img6 =loadImage("lowkick.jpeg");

}

void draw() {

 

  fill(255);

  rect(0, 0, width, height);

  line(width/3,0,width/3,height - 100);

  line(width*2/3,0,width*2/3,height-100);

  line(0,(height-100)/2,width,(height-100)/2);

  line(0,(height-100),width,(height-100));

 

  img.resize(0,150);

    image(img, width*2/3 +5,5); 

  img2.resize(0,150);

image(img2, 5,5);

img3.resize(0,150);

image(img3,width/3 +60,(height-100)/2 +5);

img4.resize(0,150);

image(img4,5,(height-100)/2 +5);

img5.resize(0,150);

image(img5,width/3 +5, 5);

img6.resize(0,150);

image(img6,2*width/3 + 5, (height-100)/2 +5);

 

 

}

 

void onFrame(final Controller controller)

{

  Frame frame = controller.frame();

  for (Finger finger : frame.fingers())

  {

    int fingerId = finger.id();

    fingerPositions.put(fingerId, finger.tipPosition());

    Vector x = finger.tipPosition();

    float a = x.get(0);

    float b= x.get(1);

    float d = x.get(2);

    System.out.println();

 

    if (a < -40 && b>140 && d<60) {  

    myPort.write('A'); 

     kick.trigger(); 

 

    } 

    else if(a > -40 && a<40 && b >140 && d<50){

    myPort.write('B');

    plate.trigger();

    }

 

    else if(a>  40 && b>140 && d<50) {                                        

    myPort.write('C'); 

    snares.trigger();

    }

  else if(a< -40 && b<125 && d<50){

    myPort.write('D');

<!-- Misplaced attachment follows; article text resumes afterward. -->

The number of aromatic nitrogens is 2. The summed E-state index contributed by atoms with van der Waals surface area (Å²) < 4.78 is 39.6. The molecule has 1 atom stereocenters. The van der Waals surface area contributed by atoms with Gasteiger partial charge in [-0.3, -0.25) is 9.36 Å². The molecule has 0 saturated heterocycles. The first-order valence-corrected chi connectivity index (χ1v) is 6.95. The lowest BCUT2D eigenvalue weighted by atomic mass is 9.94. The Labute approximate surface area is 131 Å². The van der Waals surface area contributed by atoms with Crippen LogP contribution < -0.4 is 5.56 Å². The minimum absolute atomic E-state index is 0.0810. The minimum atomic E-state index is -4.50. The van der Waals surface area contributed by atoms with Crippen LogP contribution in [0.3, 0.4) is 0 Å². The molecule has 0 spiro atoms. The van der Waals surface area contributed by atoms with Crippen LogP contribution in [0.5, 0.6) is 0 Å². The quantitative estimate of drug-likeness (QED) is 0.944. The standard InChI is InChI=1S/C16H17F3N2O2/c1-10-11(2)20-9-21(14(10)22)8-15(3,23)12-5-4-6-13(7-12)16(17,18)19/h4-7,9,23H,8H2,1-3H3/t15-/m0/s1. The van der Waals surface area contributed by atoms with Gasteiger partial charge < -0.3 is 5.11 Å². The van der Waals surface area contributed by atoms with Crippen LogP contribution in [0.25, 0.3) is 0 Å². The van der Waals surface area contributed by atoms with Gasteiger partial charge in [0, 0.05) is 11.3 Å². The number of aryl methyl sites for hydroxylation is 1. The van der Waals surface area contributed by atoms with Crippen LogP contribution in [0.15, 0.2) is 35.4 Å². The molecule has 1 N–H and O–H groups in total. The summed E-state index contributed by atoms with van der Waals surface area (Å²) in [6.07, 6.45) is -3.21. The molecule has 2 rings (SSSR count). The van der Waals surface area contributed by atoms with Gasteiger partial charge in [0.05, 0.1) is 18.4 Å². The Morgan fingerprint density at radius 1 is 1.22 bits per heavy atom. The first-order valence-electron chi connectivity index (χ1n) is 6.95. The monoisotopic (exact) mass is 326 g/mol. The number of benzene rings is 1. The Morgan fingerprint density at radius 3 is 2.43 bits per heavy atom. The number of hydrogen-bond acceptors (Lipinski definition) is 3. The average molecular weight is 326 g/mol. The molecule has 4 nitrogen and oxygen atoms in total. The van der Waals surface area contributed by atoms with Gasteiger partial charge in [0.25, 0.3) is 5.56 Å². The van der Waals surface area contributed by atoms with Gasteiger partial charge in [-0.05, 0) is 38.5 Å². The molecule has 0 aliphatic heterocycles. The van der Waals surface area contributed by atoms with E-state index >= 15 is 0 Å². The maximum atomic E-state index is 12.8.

sheet.trigger();

  }

  else if(a> -40 && a<40 && b<125 && d<50){

    myPort.write('E');

    rattle.trigger();

  }

  else if(a>40  && b<125 && d<50){

    myPort.write('F');

    bass.trigger();

  }

  else{

    myPort.write(' ');

  }

  }

}

 

static float LEAP_WIDTH = 120.0; // in mm

static float LEAP_HEIGHT = 220.0; // in mm

 

float leapToScreenX(float x)

{

  float c = width / 2.0;

  if (x > 0.0)

  {

    return lerp(c, width, x/LEAP_WIDTH);

  }

  else

  {

    return lerp(c, 0.0, -x/LEAP_WIDTH);

  }

}

 

float leapToScreenY(float y)

{

  return lerp(height, 0.0, y/LEAP_HEIGHT);

}

void stop()

{

  plate.close();

  rattle.close();

  sheet.close();

  snares.close();

  kick.close();

  minim.stop();

  bass.close();

  super.stop();

}

 

Video link :
http://www.youtube.com/watch?v=RAgFGGXA4uA&list=HL1376895098 

 

 

 


 

Comments (1)

kdade said

at 12:34 pm on Aug 20, 2013

Dear Rupak,

We like your idea of using gestures to control drum sounds, and would love to hear even more about a specific point of view. Perhaps the idea is that drummers want to practice playing their beats on-the-go, which isn't possible with a traditional drumset.

We also like your concept sketch, and it clearly shows the intended interaction you are designing for. We wish that in your Verplank diagram, you had been a little clearer about what the images represent - we can't quite follow the relationship between the metaphor and the project, although your drawings are great and really clear!

We really like your final enclosure, and we would love to see documentation of any prototypes (paper or otherwise) you might have used in designing the final box. We always love to read about the different design steps and obstacles you faced during your project.

This is a great project idea, and you executed it really well - you should be very proud of your working hands-free drum machine!

Best,
Kevin